This coming Sunday I’ll be preaching on one of the very unusual aspects of a Jesus’s death. We read in Matthew’s Gospel in the 27th chapter, “at that moment (the moment of Jesus’ death) the curtain of the temple was torn in two from top to bottom. The earth shook and the rocks split” (v.51 NIV). As the holy veil of Jesus’s body that had been torn hangs dying on the cross, God moves in a very unusual way. At the moment of Jesus’s death the veil in the Temple is torn from top to bottom without any human hand being involved. This is a very significant event and very symbolic. The veil in the Temple hung between the holy place and the most holy place. It was through the veil that the priest would enter to make sacrifice. The veil hung right in front of the ark of the mercy seat. The death of Christ on the cross and the tearing of the veil are closely linked together. The veil was visible evidence that in the Old Testament religion the people had no direct access to God because the curtain separated the holy place from the most holy place. When Jesus died on the cross the tearing of the veil showed that now through the death of Jesus the way to God is open. It is the unseen hand of God that tears the veil from top to bottom. You see the sufferer on the cross has fulfilled the Levitical system of sacrifice and now by the symbolic action of God the abolition of the whole Mosaic system of sacrifice has been completed. The veil has been torn. We can come directly into God’s presence.
This means that I can go to God at any time and in any place and seek His face.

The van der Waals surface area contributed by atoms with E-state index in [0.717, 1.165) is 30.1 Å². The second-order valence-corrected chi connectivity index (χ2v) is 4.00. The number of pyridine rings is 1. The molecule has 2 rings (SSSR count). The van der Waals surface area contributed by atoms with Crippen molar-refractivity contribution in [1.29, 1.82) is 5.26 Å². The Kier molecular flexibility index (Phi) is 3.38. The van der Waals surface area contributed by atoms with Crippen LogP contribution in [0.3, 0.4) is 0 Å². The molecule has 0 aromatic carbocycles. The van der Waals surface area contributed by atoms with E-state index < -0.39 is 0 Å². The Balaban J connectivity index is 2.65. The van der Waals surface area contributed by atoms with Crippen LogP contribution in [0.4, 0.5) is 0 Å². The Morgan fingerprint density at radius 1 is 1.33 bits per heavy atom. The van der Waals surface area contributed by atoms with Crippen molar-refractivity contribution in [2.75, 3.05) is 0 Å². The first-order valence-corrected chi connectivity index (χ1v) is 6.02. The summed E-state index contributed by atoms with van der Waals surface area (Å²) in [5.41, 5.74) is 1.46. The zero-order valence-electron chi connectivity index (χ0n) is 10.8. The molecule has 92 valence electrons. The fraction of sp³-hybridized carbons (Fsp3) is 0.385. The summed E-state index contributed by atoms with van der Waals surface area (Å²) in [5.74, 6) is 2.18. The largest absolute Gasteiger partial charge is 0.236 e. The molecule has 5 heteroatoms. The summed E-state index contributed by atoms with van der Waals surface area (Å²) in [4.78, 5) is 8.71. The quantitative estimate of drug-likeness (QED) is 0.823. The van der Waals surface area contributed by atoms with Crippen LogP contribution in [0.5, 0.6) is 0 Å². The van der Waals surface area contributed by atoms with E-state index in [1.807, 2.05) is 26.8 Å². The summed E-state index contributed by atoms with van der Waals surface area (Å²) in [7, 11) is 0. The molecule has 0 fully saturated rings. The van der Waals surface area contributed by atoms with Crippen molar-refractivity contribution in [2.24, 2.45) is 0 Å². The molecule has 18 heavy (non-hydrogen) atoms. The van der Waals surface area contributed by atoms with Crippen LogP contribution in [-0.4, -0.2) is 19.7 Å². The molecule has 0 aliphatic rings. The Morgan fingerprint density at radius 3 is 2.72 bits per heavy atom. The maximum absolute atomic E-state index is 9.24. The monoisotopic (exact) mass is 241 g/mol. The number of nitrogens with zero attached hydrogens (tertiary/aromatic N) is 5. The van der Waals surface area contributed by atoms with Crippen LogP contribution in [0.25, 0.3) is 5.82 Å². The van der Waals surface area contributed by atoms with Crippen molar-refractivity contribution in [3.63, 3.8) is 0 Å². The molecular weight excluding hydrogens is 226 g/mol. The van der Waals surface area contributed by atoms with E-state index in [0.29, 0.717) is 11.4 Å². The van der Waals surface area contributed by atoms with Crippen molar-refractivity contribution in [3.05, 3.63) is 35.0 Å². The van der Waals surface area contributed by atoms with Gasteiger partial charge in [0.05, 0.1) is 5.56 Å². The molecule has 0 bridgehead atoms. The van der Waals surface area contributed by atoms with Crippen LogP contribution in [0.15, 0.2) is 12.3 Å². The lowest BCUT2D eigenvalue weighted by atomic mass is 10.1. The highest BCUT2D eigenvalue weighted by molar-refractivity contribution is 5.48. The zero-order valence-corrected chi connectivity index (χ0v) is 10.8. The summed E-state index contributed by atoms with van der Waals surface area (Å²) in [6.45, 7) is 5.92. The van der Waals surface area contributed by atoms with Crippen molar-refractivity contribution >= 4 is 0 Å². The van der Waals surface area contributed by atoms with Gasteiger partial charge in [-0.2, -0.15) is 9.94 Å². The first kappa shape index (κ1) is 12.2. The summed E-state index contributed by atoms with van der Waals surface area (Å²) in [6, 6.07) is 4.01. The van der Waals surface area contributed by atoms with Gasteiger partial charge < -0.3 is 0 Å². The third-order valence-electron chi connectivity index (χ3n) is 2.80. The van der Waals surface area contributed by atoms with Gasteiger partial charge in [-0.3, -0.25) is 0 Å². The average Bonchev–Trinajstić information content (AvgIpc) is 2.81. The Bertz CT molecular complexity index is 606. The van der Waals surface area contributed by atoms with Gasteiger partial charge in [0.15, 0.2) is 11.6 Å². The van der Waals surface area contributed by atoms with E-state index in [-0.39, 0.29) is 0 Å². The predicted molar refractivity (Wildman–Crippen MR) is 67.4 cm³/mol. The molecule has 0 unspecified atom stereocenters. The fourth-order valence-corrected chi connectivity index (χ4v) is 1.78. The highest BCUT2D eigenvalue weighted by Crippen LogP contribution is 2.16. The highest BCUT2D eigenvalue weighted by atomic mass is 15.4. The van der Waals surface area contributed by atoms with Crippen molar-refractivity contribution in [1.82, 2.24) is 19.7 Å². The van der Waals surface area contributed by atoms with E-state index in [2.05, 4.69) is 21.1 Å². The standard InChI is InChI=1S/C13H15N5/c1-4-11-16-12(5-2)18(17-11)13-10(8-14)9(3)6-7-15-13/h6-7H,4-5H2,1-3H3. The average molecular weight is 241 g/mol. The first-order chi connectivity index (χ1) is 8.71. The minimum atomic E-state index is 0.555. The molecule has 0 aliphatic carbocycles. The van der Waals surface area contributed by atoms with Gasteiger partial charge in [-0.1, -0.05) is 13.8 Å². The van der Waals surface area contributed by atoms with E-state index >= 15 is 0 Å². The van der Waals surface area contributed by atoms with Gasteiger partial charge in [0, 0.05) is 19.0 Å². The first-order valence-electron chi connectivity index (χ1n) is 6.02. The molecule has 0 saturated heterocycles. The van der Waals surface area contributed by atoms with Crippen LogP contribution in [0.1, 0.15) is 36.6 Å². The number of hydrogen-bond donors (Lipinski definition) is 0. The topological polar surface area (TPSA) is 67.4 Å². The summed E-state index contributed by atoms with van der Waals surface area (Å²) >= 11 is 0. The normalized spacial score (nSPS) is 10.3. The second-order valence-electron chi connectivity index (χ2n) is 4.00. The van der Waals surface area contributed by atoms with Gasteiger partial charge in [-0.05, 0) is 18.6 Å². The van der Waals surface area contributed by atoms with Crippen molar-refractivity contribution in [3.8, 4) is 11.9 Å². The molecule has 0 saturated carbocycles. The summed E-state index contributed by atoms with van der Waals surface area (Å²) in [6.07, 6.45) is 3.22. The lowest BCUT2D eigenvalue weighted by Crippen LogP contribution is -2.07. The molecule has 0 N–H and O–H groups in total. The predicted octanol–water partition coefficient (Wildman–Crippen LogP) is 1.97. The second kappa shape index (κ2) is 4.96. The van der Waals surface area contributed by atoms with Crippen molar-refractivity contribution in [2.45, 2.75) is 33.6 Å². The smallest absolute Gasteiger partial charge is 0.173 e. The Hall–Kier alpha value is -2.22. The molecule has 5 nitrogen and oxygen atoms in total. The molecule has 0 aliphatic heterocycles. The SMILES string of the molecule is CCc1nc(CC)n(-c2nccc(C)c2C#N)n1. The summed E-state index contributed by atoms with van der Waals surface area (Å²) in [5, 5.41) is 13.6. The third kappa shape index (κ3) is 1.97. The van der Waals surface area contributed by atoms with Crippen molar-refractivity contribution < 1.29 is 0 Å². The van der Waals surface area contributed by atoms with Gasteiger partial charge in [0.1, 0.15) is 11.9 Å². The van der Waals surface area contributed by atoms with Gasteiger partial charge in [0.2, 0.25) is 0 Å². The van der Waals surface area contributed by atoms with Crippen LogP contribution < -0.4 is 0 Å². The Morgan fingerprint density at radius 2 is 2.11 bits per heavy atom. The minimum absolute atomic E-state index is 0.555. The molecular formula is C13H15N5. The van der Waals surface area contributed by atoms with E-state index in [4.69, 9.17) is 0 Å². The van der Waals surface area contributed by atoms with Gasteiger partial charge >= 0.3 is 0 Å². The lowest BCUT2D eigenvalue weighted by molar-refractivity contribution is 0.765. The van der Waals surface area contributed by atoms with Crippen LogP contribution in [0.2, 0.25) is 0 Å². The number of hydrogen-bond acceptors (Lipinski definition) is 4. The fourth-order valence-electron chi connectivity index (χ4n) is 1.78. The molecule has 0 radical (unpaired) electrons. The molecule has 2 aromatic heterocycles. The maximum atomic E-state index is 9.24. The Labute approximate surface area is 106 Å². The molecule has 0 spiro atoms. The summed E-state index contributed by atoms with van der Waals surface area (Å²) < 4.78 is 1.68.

I was struck this morning (Fri.) at 6 AM as I was working out at the gym by what I considered to be a most unusual event. In the corner of one of the racquetball courts I noticed a man, who must’ve been a Muslim, praying on his prayer cloth. I say that this was a most unusual event for me because I’d never seen such a sight before at the gym. It raised lots of questions in my mind as to why this individual would choose this place and time to pray. I believe that we can pray in any place and at any time. I also believe that private prayer should be prayed in private and public prayer should be prayed in public. I even pray frequently for people that I come in contact with at the gym, who have needs that I can pray for. This is part of my priestly ministry of representing Jesus Christ. I also pray every day before I go to the gym, so I’m certainly not oppose the prayer. What I wonder about this experience is why someone would choose to use the racquetball court in LA fitness for his private prayer time? Is this an advertisement for all to know this person is a Muslim? If in fact he is a Muslim he is therefore required to pray five times each day. But you see for me the veil has been torn. I can talk to God anytime and anyplace and have direct access to Him. I don’t need to pray at specific times or facing Mecca, I can just come to Him in Jesus’s name. If this Muslim man is advertising the fact that he is a Muslim then there is only one response that I can make to that advertisement and that is the response of sharing with him the freedom and liberty that I have found in Jesus Christ. That freedom and liberty means the ability to pray to Jesus Christ at any time and at any place because you see the veil has been torn. Stay tuned for further updates, because I feel God has a divine appointment for me to talk with this Muslim man about his need for faith in Jesus Christ. It is Jesus who has torn the veil so that we can come to God at any time and in any place.